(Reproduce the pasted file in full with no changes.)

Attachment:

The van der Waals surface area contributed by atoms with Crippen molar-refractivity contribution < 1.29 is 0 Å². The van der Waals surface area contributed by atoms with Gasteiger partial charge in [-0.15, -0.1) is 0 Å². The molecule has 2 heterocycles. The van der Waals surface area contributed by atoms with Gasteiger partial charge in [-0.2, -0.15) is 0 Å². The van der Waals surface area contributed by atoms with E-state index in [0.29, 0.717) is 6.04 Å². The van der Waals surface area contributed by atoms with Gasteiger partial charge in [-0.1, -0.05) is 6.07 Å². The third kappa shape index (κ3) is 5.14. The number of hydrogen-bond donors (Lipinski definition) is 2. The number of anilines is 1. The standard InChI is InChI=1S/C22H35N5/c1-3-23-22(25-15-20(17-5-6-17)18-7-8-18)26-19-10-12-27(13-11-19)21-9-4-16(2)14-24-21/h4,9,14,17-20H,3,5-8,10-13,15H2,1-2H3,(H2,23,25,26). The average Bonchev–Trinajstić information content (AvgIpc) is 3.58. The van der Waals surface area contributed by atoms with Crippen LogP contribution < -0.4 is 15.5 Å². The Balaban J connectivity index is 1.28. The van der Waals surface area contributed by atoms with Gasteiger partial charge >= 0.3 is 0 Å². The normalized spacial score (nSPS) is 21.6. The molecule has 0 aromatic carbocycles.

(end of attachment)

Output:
The van der Waals surface area contributed by atoms with Crippen molar-refractivity contribution < 1.29 is 0 Å². The van der Waals surface area contributed by atoms with Gasteiger partial charge in [-0.15, -0.1) is 0 Å². The molecule has 2 heterocycles. The van der Waals surface area contributed by atoms with Gasteiger partial charge in [-0.2, -0.15) is 0 Å². The van der Waals surface area contributed by atoms with E-state index in [0.29, 0.717) is 6.04 Å². The van der Waals surface area contributed by atoms with Gasteiger partial charge in [-0.1, -0.05) is 6.07 Å². The third kappa shape index (κ3) is 5.14. The number of hydrogen-bond donors (Lipinski definition) is 2. The number of anilines is 1. The standard InChI is InChI=1S/C22H35N5/c1-3-23-22(25-15-20(17-5-6-17)18-7-8-18)26-19-10-12-27(13-11-19)21-9-4-16(2)14-24-21/h4,9,14,17-20H,3,5-8,10-13,15H2,1-2H3,(H2,23,25,26). The average Bonchev–Trinajstić information content (AvgIpc) is 3.58. The van der Waals surface area contributed by atoms with Crippen LogP contribution < -0.4 is 15.5 Å². The Balaban J connectivity index is 1.28. The van der Waals surface area contributed by atoms with Gasteiger partial charge >= 0.3 is 0 Å². The normalized spacial score (nSPS) is 21.6. The molecule has 0 aromatic carbocycles.